Visual Studio 2012 Express – Metro Only?

This post’s title says it all. I’ve just installed the Windows 8 Release Preview with Visual Studio 2012 RC. Just like in the previous release, Visual Studio 11 Beta, the Express edition does not contain any plain Win32 project templates, only ones for Microsoft’s new Metro UI.

This is a pretty scary situation for me: recently, the C++11 Standard was completed which finally makes threading in C++ bearable (when writing libraries, you no longer have to force a decision between Boost, TBB or POCO on your users). But C++11 threading was only added to Microsoft’s C++ compiler & standard library in Visual Studio 2012.

So unless Microsoft reverts the decision to no longer offer a free C++ compiler for Windows desktop applications, these are my options:

  • Buy Visual Studio 2012 Professional and exclude anybody out there who doesn’t want to shell out $500 from using my libraries. Make it harder to build any kind of team because there’s now a significant hurdle to entry. Probably be forced to modify 3rd party libraries in the future because Open Source projects will no longer test compilation of their code with Visual Studio.
  • Keep Visual C++ 2010 Express and either write my own threading wrapper (increasing dependencies of my libraries from 0 to 1) or just go with Boost and forget the rest.
  • Switch to Eclipse CDT + MingW and build my Windows desktop applications this way. That would give me C++11 threading (at least I suppose so – I couldn’t get it to work, see screenshot) but I’d have to always port anything I write to GCC (of which MingW is a port). Could be a good thing, since it lowers the barrier to port my stuff to Linux and Android.

Update: if you want to weigh in, I’ve been so bold and filed a bug report on Microsoft Connect: Support C++ Desktop Applications in Visual Studio 2012 Express.

Update2: the disaster is averted! Today, the Visual Studio blog announced that Microsoft has given in and will be offering two Express editions: The already known Visual Studio 2012 Express and, Visual Studio 2012 Express for Windows Desktop. That means it’s safe to use C++11 across the board now. GCC 4.6 has it, the modded Android NDK has it, and Visual C++ 2012 has it!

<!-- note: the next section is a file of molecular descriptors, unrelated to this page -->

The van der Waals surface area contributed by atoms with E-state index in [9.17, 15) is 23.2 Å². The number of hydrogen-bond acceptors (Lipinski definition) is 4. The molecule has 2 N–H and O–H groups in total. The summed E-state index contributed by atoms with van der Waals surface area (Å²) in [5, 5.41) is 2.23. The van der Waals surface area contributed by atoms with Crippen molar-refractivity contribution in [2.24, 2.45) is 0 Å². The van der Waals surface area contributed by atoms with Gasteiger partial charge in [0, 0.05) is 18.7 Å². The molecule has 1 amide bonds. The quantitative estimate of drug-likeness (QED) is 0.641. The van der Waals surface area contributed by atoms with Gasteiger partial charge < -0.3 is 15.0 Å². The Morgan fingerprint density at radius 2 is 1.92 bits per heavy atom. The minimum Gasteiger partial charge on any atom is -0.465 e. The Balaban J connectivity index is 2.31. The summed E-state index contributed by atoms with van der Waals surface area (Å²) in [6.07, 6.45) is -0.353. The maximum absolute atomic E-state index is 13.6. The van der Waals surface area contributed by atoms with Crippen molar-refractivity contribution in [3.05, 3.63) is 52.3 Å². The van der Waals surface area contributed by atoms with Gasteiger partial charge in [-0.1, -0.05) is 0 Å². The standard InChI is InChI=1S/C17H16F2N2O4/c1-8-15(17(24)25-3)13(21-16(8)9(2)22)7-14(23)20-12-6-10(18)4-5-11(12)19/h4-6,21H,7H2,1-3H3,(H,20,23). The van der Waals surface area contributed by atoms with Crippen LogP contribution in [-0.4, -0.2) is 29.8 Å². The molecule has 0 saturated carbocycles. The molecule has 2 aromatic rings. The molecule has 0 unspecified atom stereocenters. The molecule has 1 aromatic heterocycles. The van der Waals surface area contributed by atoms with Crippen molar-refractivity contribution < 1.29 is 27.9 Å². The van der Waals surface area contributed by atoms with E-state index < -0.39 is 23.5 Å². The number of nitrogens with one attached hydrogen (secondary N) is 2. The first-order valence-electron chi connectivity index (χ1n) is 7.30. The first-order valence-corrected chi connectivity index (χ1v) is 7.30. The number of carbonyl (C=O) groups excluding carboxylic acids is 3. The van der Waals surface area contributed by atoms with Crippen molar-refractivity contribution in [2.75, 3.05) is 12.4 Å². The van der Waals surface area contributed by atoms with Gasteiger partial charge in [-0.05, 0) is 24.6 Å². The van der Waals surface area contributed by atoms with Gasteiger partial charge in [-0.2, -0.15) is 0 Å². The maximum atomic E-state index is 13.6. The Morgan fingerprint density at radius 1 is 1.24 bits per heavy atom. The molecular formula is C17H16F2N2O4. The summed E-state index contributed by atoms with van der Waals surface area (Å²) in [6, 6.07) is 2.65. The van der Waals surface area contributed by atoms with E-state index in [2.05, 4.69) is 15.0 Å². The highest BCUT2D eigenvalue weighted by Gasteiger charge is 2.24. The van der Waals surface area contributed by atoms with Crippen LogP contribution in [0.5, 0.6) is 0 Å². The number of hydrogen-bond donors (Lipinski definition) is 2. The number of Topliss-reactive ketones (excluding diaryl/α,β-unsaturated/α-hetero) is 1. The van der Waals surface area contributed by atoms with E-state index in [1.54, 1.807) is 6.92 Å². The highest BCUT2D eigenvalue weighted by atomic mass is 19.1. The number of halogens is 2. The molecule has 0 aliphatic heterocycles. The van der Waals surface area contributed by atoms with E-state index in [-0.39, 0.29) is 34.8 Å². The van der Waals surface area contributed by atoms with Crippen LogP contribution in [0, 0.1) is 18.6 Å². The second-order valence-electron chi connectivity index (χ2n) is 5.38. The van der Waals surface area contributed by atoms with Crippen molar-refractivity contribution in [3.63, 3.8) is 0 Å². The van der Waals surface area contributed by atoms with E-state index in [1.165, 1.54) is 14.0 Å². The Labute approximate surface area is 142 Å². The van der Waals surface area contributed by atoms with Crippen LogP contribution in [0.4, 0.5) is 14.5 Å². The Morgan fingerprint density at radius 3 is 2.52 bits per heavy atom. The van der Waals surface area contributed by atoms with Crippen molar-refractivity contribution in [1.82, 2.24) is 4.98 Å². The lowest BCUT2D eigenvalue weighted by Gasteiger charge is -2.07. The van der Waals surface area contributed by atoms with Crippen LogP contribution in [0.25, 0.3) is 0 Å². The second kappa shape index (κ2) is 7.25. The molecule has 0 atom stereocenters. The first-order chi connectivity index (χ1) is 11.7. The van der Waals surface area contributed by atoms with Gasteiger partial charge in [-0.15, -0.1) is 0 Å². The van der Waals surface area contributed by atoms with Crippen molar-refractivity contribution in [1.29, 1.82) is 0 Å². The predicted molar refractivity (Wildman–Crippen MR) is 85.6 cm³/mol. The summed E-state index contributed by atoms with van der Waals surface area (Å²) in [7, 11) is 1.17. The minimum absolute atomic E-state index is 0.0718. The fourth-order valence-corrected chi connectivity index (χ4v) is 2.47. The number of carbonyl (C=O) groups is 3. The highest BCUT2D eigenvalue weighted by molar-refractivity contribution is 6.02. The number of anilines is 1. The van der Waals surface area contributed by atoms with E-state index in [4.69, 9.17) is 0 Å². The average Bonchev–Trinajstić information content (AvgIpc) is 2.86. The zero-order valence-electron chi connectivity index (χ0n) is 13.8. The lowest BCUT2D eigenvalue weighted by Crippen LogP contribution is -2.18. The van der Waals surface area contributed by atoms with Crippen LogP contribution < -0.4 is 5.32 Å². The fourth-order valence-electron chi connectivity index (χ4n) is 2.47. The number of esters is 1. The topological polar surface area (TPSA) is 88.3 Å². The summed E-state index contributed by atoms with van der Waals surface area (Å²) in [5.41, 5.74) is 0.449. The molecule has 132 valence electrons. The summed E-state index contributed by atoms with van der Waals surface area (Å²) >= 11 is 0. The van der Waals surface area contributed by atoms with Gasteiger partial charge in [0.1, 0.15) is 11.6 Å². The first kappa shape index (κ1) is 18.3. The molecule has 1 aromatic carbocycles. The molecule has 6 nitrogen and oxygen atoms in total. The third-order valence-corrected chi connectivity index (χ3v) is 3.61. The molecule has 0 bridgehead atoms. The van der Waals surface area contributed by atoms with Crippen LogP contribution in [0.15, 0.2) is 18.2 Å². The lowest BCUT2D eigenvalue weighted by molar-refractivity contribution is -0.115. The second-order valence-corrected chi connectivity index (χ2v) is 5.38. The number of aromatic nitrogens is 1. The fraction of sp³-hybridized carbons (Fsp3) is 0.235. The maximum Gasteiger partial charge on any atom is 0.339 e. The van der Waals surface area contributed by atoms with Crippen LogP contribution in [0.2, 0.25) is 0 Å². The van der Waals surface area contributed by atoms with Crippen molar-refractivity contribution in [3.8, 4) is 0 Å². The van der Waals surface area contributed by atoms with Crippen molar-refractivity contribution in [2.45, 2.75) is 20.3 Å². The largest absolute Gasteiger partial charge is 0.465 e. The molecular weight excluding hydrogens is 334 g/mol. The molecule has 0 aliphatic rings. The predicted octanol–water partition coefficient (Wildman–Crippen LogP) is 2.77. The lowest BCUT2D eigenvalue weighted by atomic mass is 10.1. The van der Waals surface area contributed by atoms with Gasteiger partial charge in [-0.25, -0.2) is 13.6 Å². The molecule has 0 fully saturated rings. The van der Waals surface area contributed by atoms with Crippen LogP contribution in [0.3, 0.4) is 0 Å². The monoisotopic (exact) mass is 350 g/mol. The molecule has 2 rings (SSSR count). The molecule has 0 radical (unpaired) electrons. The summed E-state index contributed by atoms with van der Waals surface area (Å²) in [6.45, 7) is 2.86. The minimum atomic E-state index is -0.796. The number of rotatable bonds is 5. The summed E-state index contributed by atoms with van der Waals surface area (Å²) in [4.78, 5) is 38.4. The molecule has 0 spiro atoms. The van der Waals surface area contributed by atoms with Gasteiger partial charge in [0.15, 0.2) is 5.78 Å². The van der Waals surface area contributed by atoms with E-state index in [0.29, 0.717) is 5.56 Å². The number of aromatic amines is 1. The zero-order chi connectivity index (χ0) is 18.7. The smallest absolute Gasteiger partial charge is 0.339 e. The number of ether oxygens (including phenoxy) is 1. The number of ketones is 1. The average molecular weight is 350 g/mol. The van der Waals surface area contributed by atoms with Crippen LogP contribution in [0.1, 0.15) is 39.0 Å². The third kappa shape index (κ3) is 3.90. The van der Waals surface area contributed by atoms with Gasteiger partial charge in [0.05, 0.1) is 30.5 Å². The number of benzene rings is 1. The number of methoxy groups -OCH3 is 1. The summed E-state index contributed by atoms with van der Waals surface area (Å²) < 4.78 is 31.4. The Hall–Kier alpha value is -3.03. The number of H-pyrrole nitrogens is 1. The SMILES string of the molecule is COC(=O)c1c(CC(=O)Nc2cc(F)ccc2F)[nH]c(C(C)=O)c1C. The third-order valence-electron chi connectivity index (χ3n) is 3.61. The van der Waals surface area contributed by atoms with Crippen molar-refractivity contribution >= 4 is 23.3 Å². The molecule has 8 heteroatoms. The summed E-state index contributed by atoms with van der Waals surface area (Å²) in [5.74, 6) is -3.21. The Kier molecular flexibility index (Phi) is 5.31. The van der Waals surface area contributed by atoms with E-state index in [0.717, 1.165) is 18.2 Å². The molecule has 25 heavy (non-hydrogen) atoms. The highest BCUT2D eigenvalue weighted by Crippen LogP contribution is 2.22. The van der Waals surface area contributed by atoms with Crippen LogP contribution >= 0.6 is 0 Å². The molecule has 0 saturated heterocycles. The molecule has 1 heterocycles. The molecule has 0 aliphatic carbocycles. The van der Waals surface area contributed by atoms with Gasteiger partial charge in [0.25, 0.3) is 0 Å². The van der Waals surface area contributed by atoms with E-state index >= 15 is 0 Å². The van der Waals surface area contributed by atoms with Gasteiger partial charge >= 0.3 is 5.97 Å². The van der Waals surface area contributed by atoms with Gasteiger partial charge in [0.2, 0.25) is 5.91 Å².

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Ogre 1.8.0 RC1 for WinRT/Metro

Ogre 3D Logo

Here’s an interesting hypothesis: when Apple started its App Store, it was the El Dorado of software developers. Now Microsoft is adding an App Store to Windows 8. The Windows user base is huge, much larger than even the number of people running around with iPhones in their pockets (some estimates I came across average to around 75 million iPhone users [1] [2] versus around 600 million Windows users [3] [4]). Even if Windows 8 adoption rates are as bad as Vista’s you could turn a mighty profit!

What better way could there be to achieve that than to publish a 3D game on the Windows App Store when most of the world’s developers are still trying to get a grasp of WinRT? :)

Of course I wanted to use an existing 3D engine, so I reviewed my options:

Ogre 3D A user named Eugene on the Ogre forums already did all the work required fixing invalid API calls so Ogre compiles and validates on WinRT. This is what this post is about!
C4 Engine No word on WinRT/Metro support. C4 is based on OpenGL, but Windows App Store only allows Direct3D 11 to be used. I’ve seen someone on C4’s forums working on a Direct3D 11 renderer, so if its source is released, C4 users might get lucky.